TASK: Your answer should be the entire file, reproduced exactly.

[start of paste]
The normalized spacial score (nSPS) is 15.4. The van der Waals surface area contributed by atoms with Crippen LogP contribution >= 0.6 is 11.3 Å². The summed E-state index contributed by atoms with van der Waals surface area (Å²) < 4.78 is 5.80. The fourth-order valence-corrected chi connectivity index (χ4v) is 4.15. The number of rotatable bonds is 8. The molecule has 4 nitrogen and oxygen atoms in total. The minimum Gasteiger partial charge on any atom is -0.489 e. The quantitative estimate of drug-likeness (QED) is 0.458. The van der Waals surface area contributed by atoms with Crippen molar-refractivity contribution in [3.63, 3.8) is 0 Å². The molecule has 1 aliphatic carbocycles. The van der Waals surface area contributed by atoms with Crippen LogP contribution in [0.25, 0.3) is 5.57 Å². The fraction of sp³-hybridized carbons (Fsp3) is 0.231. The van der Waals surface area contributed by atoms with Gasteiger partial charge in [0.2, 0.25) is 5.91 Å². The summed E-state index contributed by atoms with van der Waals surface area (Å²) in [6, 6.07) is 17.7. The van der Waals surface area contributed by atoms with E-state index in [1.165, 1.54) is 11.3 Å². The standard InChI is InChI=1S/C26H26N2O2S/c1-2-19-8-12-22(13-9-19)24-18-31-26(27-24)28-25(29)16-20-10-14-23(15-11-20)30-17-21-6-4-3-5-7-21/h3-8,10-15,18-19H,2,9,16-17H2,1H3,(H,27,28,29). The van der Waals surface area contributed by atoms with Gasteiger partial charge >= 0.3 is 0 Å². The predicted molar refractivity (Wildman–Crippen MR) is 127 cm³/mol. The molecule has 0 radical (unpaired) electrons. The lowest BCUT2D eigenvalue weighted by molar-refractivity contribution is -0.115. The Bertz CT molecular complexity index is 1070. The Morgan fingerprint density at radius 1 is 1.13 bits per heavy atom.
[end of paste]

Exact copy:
The normalized spacial score (nSPS) is 15.4. The van der Waals surface area contributed by atoms with Crippen LogP contribution >= 0.6 is 11.3 Å². The summed E-state index contributed by atoms with van der Waals surface area (Å²) < 4.78 is 5.80. The fourth-order valence-corrected chi connectivity index (χ4v) is 4.15. The number of rotatable bonds is 8. The molecule has 4 nitrogen and oxygen atoms in total. The minimum Gasteiger partial charge on any atom is -0.489 e. The quantitative estimate of drug-likeness (QED) is 0.458. The van der Waals surface area contributed by atoms with Crippen molar-refractivity contribution in [3.63, 3.8) is 0 Å². The molecule has 1 aliphatic carbocycles. The van der Waals surface area contributed by atoms with Crippen LogP contribution in [0.25, 0.3) is 5.57 Å². The fraction of sp³-hybridized carbons (Fsp3) is 0.231. The van der Waals surface area contributed by atoms with Gasteiger partial charge in [0.2, 0.25) is 5.91 Å². The summed E-state index contributed by atoms with van der Waals surface area (Å²) in [6, 6.07) is 17.7. The van der Waals surface area contributed by atoms with E-state index in [1.165, 1.54) is 11.3 Å². The standard InChI is InChI=1S/C26H26N2O2S/c1-2-19-8-12-22(13-9-19)24-18-31-26(27-24)28-25(29)16-20-10-14-23(15-11-20)30-17-21-6-4-3-5-7-21/h3-8,10-15,18-19H,2,9,16-17H2,1H3,(H,27,28,29). The van der Waals surface area contributed by atoms with Gasteiger partial charge >= 0.3 is 0 Å². The predicted molar refractivity (Wildman–Crippen MR) is 127 cm³/mol. The molecule has 0 radical (unpaired) electrons. The lowest BCUT2D eigenvalue weighted by molar-refractivity contribution is -0.115. The Bertz CT molecular complexity index is 1070. The Morgan fingerprint density at radius 1 is 1.13 bits per heavy atom.